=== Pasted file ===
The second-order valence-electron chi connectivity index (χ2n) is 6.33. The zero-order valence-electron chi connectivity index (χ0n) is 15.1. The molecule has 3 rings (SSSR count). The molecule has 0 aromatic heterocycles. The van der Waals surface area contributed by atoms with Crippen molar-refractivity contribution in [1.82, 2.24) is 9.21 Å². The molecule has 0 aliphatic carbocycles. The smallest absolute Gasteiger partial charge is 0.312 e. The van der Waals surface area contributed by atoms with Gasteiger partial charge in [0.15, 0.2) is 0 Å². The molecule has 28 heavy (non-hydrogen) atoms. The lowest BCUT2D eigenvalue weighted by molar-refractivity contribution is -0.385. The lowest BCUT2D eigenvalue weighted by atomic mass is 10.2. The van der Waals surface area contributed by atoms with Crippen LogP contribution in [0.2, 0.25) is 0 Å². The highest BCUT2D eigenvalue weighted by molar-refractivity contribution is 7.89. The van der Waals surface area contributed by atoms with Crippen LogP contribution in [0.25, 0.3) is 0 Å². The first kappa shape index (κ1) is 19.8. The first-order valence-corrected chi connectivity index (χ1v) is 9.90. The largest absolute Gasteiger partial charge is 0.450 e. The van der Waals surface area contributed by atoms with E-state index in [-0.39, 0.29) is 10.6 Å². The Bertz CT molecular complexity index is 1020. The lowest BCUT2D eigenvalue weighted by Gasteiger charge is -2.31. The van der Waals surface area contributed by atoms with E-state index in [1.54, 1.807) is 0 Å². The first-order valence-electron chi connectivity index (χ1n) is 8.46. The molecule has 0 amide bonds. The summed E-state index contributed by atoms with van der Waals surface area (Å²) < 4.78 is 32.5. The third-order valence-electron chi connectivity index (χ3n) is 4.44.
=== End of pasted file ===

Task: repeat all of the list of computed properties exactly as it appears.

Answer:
The second-order valence-electron chi connectivity index (χ2n) is 6.33. The zero-order valence-electron chi connectivity index (χ0n) is 15.1. The molecule has 3 rings (SSSR count). The molecule has 0 aromatic heterocycles. The van der Waals surface area contributed by atoms with Crippen molar-refractivity contribution in [1.82, 2.24) is 9.21 Å². The molecule has 0 aliphatic carbocycles. The smallest absolute Gasteiger partial charge is 0.312 e. The van der Waals surface area contributed by atoms with Gasteiger partial charge in [0.15, 0.2) is 0 Å². The molecule has 28 heavy (non-hydrogen) atoms. The lowest BCUT2D eigenvalue weighted by molar-refractivity contribution is -0.385. The lowest BCUT2D eigenvalue weighted by atomic mass is 10.2. The van der Waals surface area contributed by atoms with Crippen LogP contribution in [0.2, 0.25) is 0 Å². The highest BCUT2D eigenvalue weighted by molar-refractivity contribution is 7.89. The van der Waals surface area contributed by atoms with Crippen LogP contribution in [0.25, 0.3) is 0 Å². The first kappa shape index (κ1) is 19.8. The first-order valence-corrected chi connectivity index (χ1v) is 9.90. The largest absolute Gasteiger partial charge is 0.450 e. The van der Waals surface area contributed by atoms with E-state index in [-0.39, 0.29) is 10.6 Å². The Bertz CT molecular complexity index is 1020. The lowest BCUT2D eigenvalue weighted by Gasteiger charge is -2.31. The van der Waals surface area contributed by atoms with E-state index in [1.54, 1.807) is 0 Å². The first-order valence-electron chi connectivity index (χ1n) is 8.46. The molecule has 0 amide bonds. The summed E-state index contributed by atoms with van der Waals surface area (Å²) < 4.78 is 32.5. The third-order valence-electron chi connectivity index (χ3n) is 4.44.